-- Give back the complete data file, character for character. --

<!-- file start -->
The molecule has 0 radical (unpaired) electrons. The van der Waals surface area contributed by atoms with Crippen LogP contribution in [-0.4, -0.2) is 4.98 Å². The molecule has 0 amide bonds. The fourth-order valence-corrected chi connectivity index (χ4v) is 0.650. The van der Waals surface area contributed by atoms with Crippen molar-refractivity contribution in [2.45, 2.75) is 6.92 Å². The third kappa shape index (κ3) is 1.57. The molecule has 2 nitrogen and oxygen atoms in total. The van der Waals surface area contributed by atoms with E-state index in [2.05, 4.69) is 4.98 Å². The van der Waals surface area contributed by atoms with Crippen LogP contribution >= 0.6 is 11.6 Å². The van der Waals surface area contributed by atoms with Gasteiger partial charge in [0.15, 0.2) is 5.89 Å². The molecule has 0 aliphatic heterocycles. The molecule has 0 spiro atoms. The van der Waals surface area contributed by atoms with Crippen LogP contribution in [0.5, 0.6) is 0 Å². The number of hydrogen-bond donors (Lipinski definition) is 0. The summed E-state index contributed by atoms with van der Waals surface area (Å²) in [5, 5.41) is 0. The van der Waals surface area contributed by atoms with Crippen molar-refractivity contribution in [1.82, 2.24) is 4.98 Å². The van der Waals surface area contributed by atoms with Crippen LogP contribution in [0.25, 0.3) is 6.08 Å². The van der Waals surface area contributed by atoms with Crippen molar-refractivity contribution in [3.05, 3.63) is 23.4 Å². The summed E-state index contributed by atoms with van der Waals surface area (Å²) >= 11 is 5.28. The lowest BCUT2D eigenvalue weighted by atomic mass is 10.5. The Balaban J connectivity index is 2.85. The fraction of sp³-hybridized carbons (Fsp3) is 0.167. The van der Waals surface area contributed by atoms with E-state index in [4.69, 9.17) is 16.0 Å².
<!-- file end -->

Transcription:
The molecule has 0 radical (unpaired) electrons. The van der Waals surface area contributed by atoms with Crippen LogP contribution in [-0.4, -0.2) is 4.98 Å². The molecule has 0 amide bonds. The fourth-order valence-corrected chi connectivity index (χ4v) is 0.650. The van der Waals surface area contributed by atoms with Crippen molar-refractivity contribution in [2.45, 2.75) is 6.92 Å². The third kappa shape index (κ3) is 1.57. The molecule has 2 nitrogen and oxygen atoms in total. The van der Waals surface area contributed by atoms with E-state index in [2.05, 4.69) is 4.98 Å². The van der Waals surface area contributed by atoms with Crippen LogP contribution >= 0.6 is 11.6 Å². The van der Waals surface area contributed by atoms with Gasteiger partial charge in [0.15, 0.2) is 5.89 Å². The molecule has 0 aliphatic heterocycles. The molecule has 0 spiro atoms. The van der Waals surface area contributed by atoms with Crippen LogP contribution in [0.5, 0.6) is 0 Å². The number of hydrogen-bond donors (Lipinski definition) is 0. The summed E-state index contributed by atoms with van der Waals surface area (Å²) in [5, 5.41) is 0. The van der Waals surface area contributed by atoms with Crippen molar-refractivity contribution in [1.82, 2.24) is 4.98 Å². The van der Waals surface area contributed by atoms with Crippen LogP contribution in [0.25, 0.3) is 6.08 Å². The van der Waals surface area contributed by atoms with Crippen molar-refractivity contribution in [3.05, 3.63) is 23.4 Å². The summed E-state index contributed by atoms with van der Waals surface area (Å²) >= 11 is 5.28. The lowest BCUT2D eigenvalue weighted by atomic mass is 10.5. The Balaban J connectivity index is 2.85. The fraction of sp³-hybridized carbons (Fsp3) is 0.167. The van der Waals surface area contributed by atoms with E-state index in [4.69, 9.17) is 16.0 Å².